Recently, two more vaccines are being reviewed in the news for their efficacy and usefulness in the fight against COVID-19. The producers are Johnson & Johnson and Novavax. The Johnson & Johnson or J&J has been discussed earlier than the other since it may soon receive EUA. Compared to the mRNA vaccines from Pfizer and Moderna, the J&J vaccine is one shot only and only needs home refrigeration unlike these current ones which require two shots spaced apart and deep refrigeration. In effect, this vaccine could be a game changer and be distributed more widely, perhaps on a larger scale.
The J&J vaccine has sounded great in theory but has two hurdles to pass: efficacy and working against new variants of COVID-19. Apparently, Janssen Pharmaceuticals has reported 66% efficacy for the J&J vaccine, but this has been an average reported across countries. In the U.S. it had an 72% efficacy but lower in South Africa, which has one of the new variants. However, this vaccine has been reported to be on the verge of an EUA and could soon be out for use. Thus far no serious anaphylactic events have been reported for this one in its Phase III trials unlike the Pfizer and Moderna ones.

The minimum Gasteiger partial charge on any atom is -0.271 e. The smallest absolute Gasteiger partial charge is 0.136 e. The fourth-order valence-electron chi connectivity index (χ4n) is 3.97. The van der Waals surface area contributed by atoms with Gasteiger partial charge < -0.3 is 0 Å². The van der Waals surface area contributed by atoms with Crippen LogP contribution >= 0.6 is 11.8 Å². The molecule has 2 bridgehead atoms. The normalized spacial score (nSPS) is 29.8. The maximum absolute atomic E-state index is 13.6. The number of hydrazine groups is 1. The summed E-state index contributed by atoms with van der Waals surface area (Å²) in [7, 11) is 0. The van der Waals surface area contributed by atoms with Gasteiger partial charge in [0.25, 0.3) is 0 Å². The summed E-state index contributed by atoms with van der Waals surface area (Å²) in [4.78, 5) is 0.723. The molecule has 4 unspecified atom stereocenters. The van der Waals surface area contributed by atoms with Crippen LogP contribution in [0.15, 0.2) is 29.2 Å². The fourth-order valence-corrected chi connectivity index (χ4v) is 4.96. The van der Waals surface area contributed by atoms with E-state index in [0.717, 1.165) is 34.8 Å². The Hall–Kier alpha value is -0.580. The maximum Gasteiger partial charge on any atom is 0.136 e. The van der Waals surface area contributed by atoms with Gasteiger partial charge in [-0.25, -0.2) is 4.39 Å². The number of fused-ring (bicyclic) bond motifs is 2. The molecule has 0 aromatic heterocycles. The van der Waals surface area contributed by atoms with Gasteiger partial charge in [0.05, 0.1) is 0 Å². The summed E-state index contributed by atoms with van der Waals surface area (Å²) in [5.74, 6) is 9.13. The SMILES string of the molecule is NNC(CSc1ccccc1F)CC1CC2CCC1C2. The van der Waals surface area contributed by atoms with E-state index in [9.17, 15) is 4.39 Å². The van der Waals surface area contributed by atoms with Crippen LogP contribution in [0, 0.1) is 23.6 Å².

The Novavax vaccine against COVID-19 has also been reported to have a strong efficacy of 89.3% in its Phase III trials in the U.K.. It also has been designed to have 2 shots like Pfizer and Moderna and actually has really about 95.6% efficacy. Furthermore, it has not required deep refrigeration and also has maintained a good safety profile. It certainly has promised to be a strong competitor to the other vaccines.
Essentially while these two vaccines have reported to show efficacy also against COVID-19, though perhaps not as high as the Pfizer or Moderna vaccines, they both certainly have shown advantages with easier cold storage and transport. Also the J&J vaccine has proven to be a one shot vaccine thus far. Furthermore, both these vaccines have stronger safety profiles thus far reported. The public will have to wait and see how these vaccines enter the market and are distributed but there is a potential for positivity for both and hopefully, a sooner end to the COVID-19 pandemic.
Written by Usha Govindarajulu
February 2, 2021